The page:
Post Tagged with: "European breakup"

Brexit is more important politically than it is economically

Brexit is more important politically than it is economically

Today’s news coverage is non-stop Brexit. And this is a big event. But it is the political implications which matter; the economic impact will be more muted.

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Not All Germans Love The Euro These Days

Not All Germans Love The Euro These Days

Bloomberg View had a good column today on the popularity of the European single currency. The article shows how the euro has gone from being unloved in Germany at introduction in 2002 to well accepted, while the opposite has happened in Italy and France. But behind the aggregates, deep fissures lie that tell a different story. Let me start the conversation on that story here.

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More on why Britain might not leave the EU and how a second referendum could happen

More on why Britain might not leave the EU and how a second referendum could happen

I have long suspected that an act of Parliament would be necessary to formally trigger Article 50. In an 8-3 verdict today, the UK Supreme Court affirmed this suspicion. Theresa May cannot invoke royal prerogative for the simple reason that leaving the EU is an act that has a tremendous impact on laws governing the UK. And the Supreme Court says these vast changes in UK law require an act of Parliament to decide. At the same time, the Court ruled that Wales, Scotland and Northern Ireland have no devolved powers here, They cannot veto the UK’s exit from the EU.

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A Q&A With Prime Economics’ Jeremy Smith on Brexit, Immigration and Democracy

A Q&A With Prime Economics’ Jeremy Smith on Brexit, Immigration and Democracy

On Monday, UK Prime Minister Theresa unveiled her vision for Britain’s exit from the European Union. The Prime Minister couched her outlook in positive terms, speaking of Britain leaving the EU but remaining in Europe. She spoke of EU member states as friends and partners. And she insisted that Britain would prosper after Brexit is achieved. I have written about what the key takeaways from her speech were. But to get a better sense of how realistic her vision is in political and economic terms, I also asked Prime Economics Co-Director Jeremy Smith for his take.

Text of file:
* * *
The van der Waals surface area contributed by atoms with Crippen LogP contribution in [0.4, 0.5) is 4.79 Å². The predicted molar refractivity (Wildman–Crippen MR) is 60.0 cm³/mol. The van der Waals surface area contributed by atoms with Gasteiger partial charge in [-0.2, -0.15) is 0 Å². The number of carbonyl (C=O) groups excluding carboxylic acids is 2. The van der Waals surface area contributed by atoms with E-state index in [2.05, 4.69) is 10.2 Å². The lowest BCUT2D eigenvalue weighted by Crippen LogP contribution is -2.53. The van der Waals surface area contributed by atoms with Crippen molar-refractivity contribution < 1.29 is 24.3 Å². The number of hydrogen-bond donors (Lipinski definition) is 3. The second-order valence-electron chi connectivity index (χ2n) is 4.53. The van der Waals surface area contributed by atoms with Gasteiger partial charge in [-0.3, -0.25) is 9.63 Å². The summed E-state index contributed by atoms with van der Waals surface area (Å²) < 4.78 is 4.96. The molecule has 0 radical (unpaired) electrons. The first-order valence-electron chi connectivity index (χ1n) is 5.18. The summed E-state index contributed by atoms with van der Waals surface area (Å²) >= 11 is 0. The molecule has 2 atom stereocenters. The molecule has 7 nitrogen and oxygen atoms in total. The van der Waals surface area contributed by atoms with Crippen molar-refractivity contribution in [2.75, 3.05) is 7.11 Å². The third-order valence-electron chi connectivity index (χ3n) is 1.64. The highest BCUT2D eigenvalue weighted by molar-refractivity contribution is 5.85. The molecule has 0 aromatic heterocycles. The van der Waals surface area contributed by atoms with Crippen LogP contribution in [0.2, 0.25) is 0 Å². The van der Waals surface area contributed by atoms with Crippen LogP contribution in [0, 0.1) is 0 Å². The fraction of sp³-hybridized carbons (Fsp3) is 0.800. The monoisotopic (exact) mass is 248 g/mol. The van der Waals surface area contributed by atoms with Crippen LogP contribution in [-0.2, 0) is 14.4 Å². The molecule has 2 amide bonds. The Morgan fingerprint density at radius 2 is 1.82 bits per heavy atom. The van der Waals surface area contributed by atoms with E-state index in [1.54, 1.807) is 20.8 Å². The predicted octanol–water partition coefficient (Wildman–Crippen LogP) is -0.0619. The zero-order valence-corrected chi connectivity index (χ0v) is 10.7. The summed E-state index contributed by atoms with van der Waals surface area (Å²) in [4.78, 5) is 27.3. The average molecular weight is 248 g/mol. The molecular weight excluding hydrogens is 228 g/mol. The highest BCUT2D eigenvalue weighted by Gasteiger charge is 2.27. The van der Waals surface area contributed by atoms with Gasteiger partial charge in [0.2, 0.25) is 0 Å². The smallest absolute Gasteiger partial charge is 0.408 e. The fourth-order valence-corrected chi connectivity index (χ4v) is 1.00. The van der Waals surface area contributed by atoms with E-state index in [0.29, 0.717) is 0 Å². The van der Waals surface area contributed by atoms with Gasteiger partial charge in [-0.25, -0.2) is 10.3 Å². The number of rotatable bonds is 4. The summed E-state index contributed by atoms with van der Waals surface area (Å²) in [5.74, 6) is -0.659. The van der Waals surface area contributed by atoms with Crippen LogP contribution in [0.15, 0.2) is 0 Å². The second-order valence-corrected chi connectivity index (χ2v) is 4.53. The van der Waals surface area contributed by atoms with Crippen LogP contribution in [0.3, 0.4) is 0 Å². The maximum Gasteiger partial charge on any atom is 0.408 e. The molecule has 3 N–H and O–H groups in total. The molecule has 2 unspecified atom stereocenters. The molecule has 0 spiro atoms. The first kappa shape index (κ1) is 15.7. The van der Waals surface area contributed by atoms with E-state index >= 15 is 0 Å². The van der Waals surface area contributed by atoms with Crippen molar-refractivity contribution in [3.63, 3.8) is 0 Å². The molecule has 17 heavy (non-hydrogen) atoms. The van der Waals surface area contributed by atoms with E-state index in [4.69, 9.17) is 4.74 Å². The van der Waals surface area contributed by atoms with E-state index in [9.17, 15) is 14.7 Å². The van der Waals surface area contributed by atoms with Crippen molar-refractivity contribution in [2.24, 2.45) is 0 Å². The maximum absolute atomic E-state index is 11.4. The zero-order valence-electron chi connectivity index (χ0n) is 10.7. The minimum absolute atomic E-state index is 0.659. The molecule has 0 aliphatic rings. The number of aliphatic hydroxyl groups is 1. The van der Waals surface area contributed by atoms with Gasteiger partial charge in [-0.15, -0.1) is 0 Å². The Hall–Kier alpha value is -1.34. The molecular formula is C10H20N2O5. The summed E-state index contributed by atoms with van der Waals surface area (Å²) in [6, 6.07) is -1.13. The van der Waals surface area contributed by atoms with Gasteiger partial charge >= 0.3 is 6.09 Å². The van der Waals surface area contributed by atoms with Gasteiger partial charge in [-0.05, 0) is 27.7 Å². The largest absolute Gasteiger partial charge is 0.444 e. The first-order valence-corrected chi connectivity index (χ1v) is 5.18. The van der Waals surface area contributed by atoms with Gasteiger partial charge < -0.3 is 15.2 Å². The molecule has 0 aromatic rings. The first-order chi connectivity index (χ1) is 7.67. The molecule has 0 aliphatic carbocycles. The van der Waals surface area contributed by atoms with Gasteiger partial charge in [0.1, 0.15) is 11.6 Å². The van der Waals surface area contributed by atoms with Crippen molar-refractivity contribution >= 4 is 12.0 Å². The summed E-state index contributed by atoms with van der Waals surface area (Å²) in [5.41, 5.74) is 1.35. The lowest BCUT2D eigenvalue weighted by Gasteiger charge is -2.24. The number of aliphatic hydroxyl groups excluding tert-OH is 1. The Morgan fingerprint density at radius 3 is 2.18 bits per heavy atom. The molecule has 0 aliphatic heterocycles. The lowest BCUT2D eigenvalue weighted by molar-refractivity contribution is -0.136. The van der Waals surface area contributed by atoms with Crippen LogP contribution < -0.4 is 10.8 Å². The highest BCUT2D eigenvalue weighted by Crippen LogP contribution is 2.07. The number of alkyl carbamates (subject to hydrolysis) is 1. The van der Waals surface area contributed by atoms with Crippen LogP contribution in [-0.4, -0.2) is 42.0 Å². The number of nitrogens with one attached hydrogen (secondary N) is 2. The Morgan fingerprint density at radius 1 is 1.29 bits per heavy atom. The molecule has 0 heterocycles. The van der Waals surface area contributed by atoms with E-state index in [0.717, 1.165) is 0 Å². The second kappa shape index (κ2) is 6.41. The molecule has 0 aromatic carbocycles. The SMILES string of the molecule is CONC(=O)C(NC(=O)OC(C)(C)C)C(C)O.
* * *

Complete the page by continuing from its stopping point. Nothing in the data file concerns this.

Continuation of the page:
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Britain's Home Secretary Theresa May delivers her keynote address on the second day of the Conservative party annual conference in Manchester, northern England September 30, 2013.  REUTERS/Phil Noble (BRITAIN  - Tags: POLITICS SOCIETY) - RTR3FFSM

Theresa May: Britain will definitely leave the EU

British Prime Minister Theresa May set out details for her vision regarding the UK’s relationship with the EU In a speech today that will please those that campaigned to leave the EU. The Prime Minster, as expected, made clear that this will be a ‘hard Brexit’ because there will be not attempt by government to maintain Britain’s access to Europe’s single market. The biggest piece of new news in her speech was her acquiescence to a vote by Parliament on an EU deal, something that pre-empts a decision by the high court on the government’s ability to use Royal prerogative to bargain on the Queen’s behalf

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Hammond’s ‘whatever it takes’ strategy for a hard Brexit

On Friday, I wrote why, unlike Bank of England Governor Mark Carney, I believe the economic threat of Brexit to the British economy is now higher. The gist of my remarks was that an actual trigger of Article 50 under hard Brexit circumstances is when we should expect any economic impact from diminished consumption and investment. Some brief comments below